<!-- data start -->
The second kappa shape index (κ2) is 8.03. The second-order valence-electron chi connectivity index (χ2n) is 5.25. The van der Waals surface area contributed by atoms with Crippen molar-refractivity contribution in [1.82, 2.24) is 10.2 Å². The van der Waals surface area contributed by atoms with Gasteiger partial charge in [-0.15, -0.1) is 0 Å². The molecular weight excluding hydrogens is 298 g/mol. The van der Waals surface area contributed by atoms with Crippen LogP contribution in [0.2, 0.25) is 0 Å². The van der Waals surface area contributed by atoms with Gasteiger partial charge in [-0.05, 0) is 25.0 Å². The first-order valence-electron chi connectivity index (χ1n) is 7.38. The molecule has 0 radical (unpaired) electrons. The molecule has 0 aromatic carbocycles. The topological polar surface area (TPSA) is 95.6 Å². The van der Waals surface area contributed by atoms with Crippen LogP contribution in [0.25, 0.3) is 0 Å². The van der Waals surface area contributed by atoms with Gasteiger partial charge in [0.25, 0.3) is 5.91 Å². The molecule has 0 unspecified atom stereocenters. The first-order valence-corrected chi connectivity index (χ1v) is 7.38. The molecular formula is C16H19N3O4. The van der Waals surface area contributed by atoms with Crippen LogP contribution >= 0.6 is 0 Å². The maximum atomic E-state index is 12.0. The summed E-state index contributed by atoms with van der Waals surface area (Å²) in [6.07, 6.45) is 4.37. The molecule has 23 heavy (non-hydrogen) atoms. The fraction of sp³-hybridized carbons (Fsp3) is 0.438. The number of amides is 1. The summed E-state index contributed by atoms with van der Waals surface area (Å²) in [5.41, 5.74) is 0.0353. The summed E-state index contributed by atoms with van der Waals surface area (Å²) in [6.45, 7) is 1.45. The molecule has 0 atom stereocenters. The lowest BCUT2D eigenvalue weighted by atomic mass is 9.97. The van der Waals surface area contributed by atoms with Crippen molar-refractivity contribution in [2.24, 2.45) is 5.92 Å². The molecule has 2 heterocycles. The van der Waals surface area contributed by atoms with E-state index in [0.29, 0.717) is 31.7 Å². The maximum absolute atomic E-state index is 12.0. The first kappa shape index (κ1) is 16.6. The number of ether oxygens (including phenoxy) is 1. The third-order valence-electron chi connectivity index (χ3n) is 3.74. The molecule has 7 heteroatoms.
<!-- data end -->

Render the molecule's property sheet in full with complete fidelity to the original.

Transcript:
The second kappa shape index (κ2) is 8.03. The second-order valence-electron chi connectivity index (χ2n) is 5.25. The van der Waals surface area contributed by atoms with Crippen molar-refractivity contribution in [1.82, 2.24) is 10.2 Å². The van der Waals surface area contributed by atoms with Gasteiger partial charge in [-0.15, -0.1) is 0 Å². The molecular weight excluding hydrogens is 298 g/mol. The van der Waals surface area contributed by atoms with Crippen LogP contribution in [0.2, 0.25) is 0 Å². The van der Waals surface area contributed by atoms with Gasteiger partial charge in [-0.05, 0) is 25.0 Å². The first-order valence-electron chi connectivity index (χ1n) is 7.38. The molecule has 0 radical (unpaired) electrons. The molecule has 0 aromatic carbocycles. The topological polar surface area (TPSA) is 95.6 Å². The van der Waals surface area contributed by atoms with Crippen LogP contribution in [0.25, 0.3) is 0 Å². The van der Waals surface area contributed by atoms with Gasteiger partial charge in [0.25, 0.3) is 5.91 Å². The molecule has 0 unspecified atom stereocenters. The first-order valence-corrected chi connectivity index (χ1v) is 7.38. The molecular formula is C16H19N3O4. The van der Waals surface area contributed by atoms with Crippen LogP contribution >= 0.6 is 0 Å². The maximum atomic E-state index is 12.0. The summed E-state index contributed by atoms with van der Waals surface area (Å²) in [6.07, 6.45) is 4.37. The molecule has 23 heavy (non-hydrogen) atoms. The fraction of sp³-hybridized carbons (Fsp3) is 0.438. The number of amides is 1. The summed E-state index contributed by atoms with van der Waals surface area (Å²) in [5.41, 5.74) is 0.0353. The summed E-state index contributed by atoms with van der Waals surface area (Å²) in [6.45, 7) is 1.45. The molecule has 0 atom stereocenters. The lowest BCUT2D eigenvalue weighted by atomic mass is 9.97. The van der Waals surface area contributed by atoms with Crippen molar-refractivity contribution in [2.24, 2.45) is 5.92 Å². The molecule has 2 heterocycles. The van der Waals surface area contributed by atoms with E-state index in [0.29, 0.717) is 31.7 Å². The maximum absolute atomic E-state index is 12.0. The first kappa shape index (κ1) is 16.6. The number of ether oxygens (including phenoxy) is 1. The third-order valence-electron chi connectivity index (χ3n) is 3.74. The molecule has 7 heteroatoms.